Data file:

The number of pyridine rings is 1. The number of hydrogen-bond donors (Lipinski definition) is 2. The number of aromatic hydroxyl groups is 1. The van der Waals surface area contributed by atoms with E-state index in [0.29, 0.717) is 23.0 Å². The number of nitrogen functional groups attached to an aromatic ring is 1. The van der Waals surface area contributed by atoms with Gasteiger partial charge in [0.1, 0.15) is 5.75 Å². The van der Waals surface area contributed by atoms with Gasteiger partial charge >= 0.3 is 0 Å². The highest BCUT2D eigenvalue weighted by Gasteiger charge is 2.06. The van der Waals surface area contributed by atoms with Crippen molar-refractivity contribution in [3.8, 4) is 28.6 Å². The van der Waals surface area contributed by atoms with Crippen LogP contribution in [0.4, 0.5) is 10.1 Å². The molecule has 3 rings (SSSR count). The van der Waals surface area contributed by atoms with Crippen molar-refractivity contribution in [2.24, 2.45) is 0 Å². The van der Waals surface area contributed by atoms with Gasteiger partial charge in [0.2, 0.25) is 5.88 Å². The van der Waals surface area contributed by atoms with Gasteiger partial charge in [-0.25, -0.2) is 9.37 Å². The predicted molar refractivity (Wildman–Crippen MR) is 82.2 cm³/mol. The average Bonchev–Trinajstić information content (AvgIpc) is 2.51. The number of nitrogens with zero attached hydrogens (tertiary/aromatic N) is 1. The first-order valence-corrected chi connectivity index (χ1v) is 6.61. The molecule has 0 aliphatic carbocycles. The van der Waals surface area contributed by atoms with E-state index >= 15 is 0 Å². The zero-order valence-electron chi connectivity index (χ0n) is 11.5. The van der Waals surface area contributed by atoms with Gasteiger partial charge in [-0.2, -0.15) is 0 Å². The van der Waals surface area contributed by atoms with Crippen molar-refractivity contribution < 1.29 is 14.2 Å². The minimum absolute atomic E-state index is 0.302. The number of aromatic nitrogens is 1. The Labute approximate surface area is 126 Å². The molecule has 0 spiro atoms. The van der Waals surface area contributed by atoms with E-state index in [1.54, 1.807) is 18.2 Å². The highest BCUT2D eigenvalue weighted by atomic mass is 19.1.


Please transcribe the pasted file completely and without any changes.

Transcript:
The number of pyridine rings is 1. The number of hydrogen-bond donors (Lipinski definition) is 2. The number of aromatic hydroxyl groups is 1. The van der Waals surface area contributed by atoms with E-state index in [0.29, 0.717) is 23.0 Å². The number of nitrogen functional groups attached to an aromatic ring is 1. The van der Waals surface area contributed by atoms with Gasteiger partial charge in [0.1, 0.15) is 5.75 Å². The van der Waals surface area contributed by atoms with Gasteiger partial charge >= 0.3 is 0 Å². The highest BCUT2D eigenvalue weighted by Gasteiger charge is 2.06. The van der Waals surface area contributed by atoms with Crippen molar-refractivity contribution in [3.8, 4) is 28.6 Å². The van der Waals surface area contributed by atoms with Crippen LogP contribution in [0.4, 0.5) is 10.1 Å². The molecule has 3 rings (SSSR count). The van der Waals surface area contributed by atoms with Crippen molar-refractivity contribution in [2.24, 2.45) is 0 Å². The van der Waals surface area contributed by atoms with Gasteiger partial charge in [0.2, 0.25) is 5.88 Å². The van der Waals surface area contributed by atoms with Gasteiger partial charge in [-0.25, -0.2) is 9.37 Å². The predicted molar refractivity (Wildman–Crippen MR) is 82.2 cm³/mol. The average Bonchev–Trinajstić information content (AvgIpc) is 2.51. The number of nitrogens with zero attached hydrogens (tertiary/aromatic N) is 1. The first-order valence-corrected chi connectivity index (χ1v) is 6.61. The molecule has 0 aliphatic carbocycles. The van der Waals surface area contributed by atoms with E-state index >= 15 is 0 Å². The zero-order valence-electron chi connectivity index (χ0n) is 11.5. The van der Waals surface area contributed by atoms with Gasteiger partial charge in [-0.2, -0.15) is 0 Å². The van der Waals surface area contributed by atoms with Crippen molar-refractivity contribution < 1.29 is 14.2 Å². The minimum absolute atomic E-state index is 0.302. The number of aromatic nitrogens is 1. The Labute approximate surface area is 126 Å². The molecule has 0 spiro atoms. The van der Waals surface area contributed by atoms with E-state index in [1.54, 1.807) is 18.2 Å². The highest BCUT2D eigenvalue weighted by atomic mass is 19.1.